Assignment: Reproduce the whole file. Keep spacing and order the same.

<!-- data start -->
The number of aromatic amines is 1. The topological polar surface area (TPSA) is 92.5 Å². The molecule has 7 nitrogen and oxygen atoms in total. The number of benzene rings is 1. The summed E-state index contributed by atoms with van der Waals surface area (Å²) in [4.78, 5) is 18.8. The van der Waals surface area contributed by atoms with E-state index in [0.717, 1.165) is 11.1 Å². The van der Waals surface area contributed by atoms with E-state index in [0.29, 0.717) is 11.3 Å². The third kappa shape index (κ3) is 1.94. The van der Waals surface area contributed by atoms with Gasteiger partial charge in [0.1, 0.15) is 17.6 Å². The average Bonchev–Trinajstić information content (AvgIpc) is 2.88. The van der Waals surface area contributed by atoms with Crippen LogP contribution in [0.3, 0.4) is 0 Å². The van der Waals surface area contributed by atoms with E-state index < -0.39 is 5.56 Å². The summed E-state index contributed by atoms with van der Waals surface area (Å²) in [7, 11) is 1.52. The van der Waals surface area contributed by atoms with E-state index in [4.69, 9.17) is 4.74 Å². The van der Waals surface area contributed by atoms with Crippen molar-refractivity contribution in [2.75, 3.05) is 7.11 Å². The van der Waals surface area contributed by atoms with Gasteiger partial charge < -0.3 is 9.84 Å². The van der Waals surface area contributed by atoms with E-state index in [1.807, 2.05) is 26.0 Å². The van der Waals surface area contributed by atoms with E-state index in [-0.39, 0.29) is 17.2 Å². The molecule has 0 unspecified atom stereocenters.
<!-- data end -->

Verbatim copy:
The number of aromatic amines is 1. The topological polar surface area (TPSA) is 92.5 Å². The molecule has 7 nitrogen and oxygen atoms in total. The number of benzene rings is 1. The summed E-state index contributed by atoms with van der Waals surface area (Å²) in [4.78, 5) is 18.8. The van der Waals surface area contributed by atoms with E-state index in [0.717, 1.165) is 11.1 Å². The van der Waals surface area contributed by atoms with E-state index in [0.29, 0.717) is 11.3 Å². The third kappa shape index (κ3) is 1.94. The van der Waals surface area contributed by atoms with Gasteiger partial charge in [0.1, 0.15) is 17.6 Å². The average Bonchev–Trinajstić information content (AvgIpc) is 2.88. The van der Waals surface area contributed by atoms with Crippen LogP contribution in [0.3, 0.4) is 0 Å². The van der Waals surface area contributed by atoms with E-state index < -0.39 is 5.56 Å². The summed E-state index contributed by atoms with van der Waals surface area (Å²) in [7, 11) is 1.52. The van der Waals surface area contributed by atoms with E-state index in [4.69, 9.17) is 4.74 Å². The van der Waals surface area contributed by atoms with Crippen molar-refractivity contribution in [2.75, 3.05) is 7.11 Å². The van der Waals surface area contributed by atoms with Gasteiger partial charge < -0.3 is 9.84 Å². The van der Waals surface area contributed by atoms with E-state index in [1.807, 2.05) is 26.0 Å². The van der Waals surface area contributed by atoms with E-state index in [-0.39, 0.29) is 17.2 Å². The molecule has 0 unspecified atom stereocenters.